In that state of feeling totally inferior, I was tempted to ask them if they had picketed any Woolworth’s near their campus as I had done in the town of Bennington. Those of us who did picket, however, were laughed at “big time” because while we were picketing the store’s policy not to allow “Negros” to sit at the counter and eat along with other customers, the fact was that there were no Negros or people of any color other than White in Bennington in those days. All who passed us by simply referred to us as bratty college girls who were merely trying to call attention to ourselves but knew nothing about the rights for which we were claiming to be fighting. So, I thought better than to open up that issue for discussion. In fact, I said absolutely nothing to my friends. I simply sat there, mute, feeling terribly inadequate, unaware of what was apparently something I should have known about, a movement that would soon be known around the world as FEMINISM.

And while the so-called feminists or would-be feminists of those very early years, I must admit, did all seem a bit left of center or a bit off center, it took several years and many more women(including myself)to raise our consciousness to where it was no longer possible for me or any of us to spot a feminist, just as it is no longer possible to know – simply by looking at any woman today – what her social/political/ creative agenda may or may not be.

Perhaps we older feminists – those of us who were birthed in the earlier years of the movement – do appear to be more ordinary-looking, the greater truth is that whether our hair is black, brown, blond, or purple, or whether we wear pearls or sport tattoos, or live in countries where oppression of women is the norm or live in America where we at least profess to respect women’s rights, the fight is far from over.

It is still true that women’s health and life expectancy are still dropping worldwide, and the economic wage gap of the 1970s still exists, despite the fact that women account for 60% or more of undergraduate and master’s degree enrollment.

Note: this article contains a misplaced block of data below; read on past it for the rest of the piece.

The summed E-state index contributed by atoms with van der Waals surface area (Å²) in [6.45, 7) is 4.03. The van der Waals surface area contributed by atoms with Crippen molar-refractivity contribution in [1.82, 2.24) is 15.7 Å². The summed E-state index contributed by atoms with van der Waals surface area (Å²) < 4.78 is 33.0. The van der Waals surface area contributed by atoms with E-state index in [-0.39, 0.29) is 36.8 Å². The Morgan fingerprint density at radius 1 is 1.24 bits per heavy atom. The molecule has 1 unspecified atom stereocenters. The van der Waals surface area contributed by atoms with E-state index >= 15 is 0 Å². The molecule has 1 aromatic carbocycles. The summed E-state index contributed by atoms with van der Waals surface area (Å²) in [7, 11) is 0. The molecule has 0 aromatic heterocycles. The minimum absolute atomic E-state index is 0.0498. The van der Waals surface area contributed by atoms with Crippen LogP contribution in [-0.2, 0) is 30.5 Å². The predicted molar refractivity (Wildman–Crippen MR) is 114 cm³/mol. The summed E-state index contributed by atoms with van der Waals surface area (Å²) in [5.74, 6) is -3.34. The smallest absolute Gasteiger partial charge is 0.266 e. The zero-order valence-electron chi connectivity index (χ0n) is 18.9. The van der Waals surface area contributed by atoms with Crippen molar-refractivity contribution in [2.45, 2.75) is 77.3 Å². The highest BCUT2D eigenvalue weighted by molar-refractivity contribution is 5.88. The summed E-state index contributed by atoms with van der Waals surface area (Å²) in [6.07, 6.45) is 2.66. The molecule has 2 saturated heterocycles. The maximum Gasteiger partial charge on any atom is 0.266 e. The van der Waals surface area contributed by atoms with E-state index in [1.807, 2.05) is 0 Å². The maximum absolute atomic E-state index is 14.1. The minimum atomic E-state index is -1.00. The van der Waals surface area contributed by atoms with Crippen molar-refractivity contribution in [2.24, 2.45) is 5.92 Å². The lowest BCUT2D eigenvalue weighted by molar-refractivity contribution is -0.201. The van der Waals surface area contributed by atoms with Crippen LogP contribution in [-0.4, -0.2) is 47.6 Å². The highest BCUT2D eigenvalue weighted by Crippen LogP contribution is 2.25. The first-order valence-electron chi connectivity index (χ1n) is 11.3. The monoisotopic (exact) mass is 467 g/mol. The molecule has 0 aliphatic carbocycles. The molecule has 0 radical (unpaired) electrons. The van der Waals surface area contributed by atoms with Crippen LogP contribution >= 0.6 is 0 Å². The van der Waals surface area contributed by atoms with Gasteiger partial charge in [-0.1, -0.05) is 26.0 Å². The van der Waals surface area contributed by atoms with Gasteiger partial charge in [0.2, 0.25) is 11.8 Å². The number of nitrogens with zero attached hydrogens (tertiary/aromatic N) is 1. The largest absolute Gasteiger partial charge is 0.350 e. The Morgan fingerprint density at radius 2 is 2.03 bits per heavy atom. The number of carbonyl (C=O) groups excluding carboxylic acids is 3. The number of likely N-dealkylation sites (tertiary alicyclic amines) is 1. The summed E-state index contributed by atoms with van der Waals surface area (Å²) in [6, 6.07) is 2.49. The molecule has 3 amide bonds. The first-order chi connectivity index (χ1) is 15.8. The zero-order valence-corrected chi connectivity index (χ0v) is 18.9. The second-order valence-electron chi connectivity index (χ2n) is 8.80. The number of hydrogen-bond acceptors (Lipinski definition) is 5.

That being so, we must continue to stand together, our voice must be one voice as we express our belief in a woman’s right to good health care, the right to higher education, job opportunities and equal pay for equal work. And, perhaps, more important than anything else, we must fight for the right to defend ourselves from any and all abuse. Whether the abuse is in a workplace, a family, or in a culture which still sees us and treats us as property and/or as second class citizens, we must let our voices be heard! We must act knowing that knowledge is power and gain that power by whatever peaceful means are available to us!

Does anyone believe it to be more than a coincidence that it is in the most oppressed countries of the world, countries such as Iran, in which freedom of the press is a joke and where women – even those who are permitted to be educated – are not permitted to show their faces or speak their truth?

As I find myself saying in most of my blogs, these times are more than merely challenging! Now, perhaps more than ever before, we must fight the fight, join all brave women who are willing to speak out – some even at the risk of losing their lives – and yes, when possible, we, too, must take action. We must do so here in America as well as in foreign countries. We must help our sisters to live in freedom, to be given the right to see their dreams realized in good health, and to fulfill their intellectual/creative potential with hope and with dignity.

I wish nothing less for all of us.

~Linda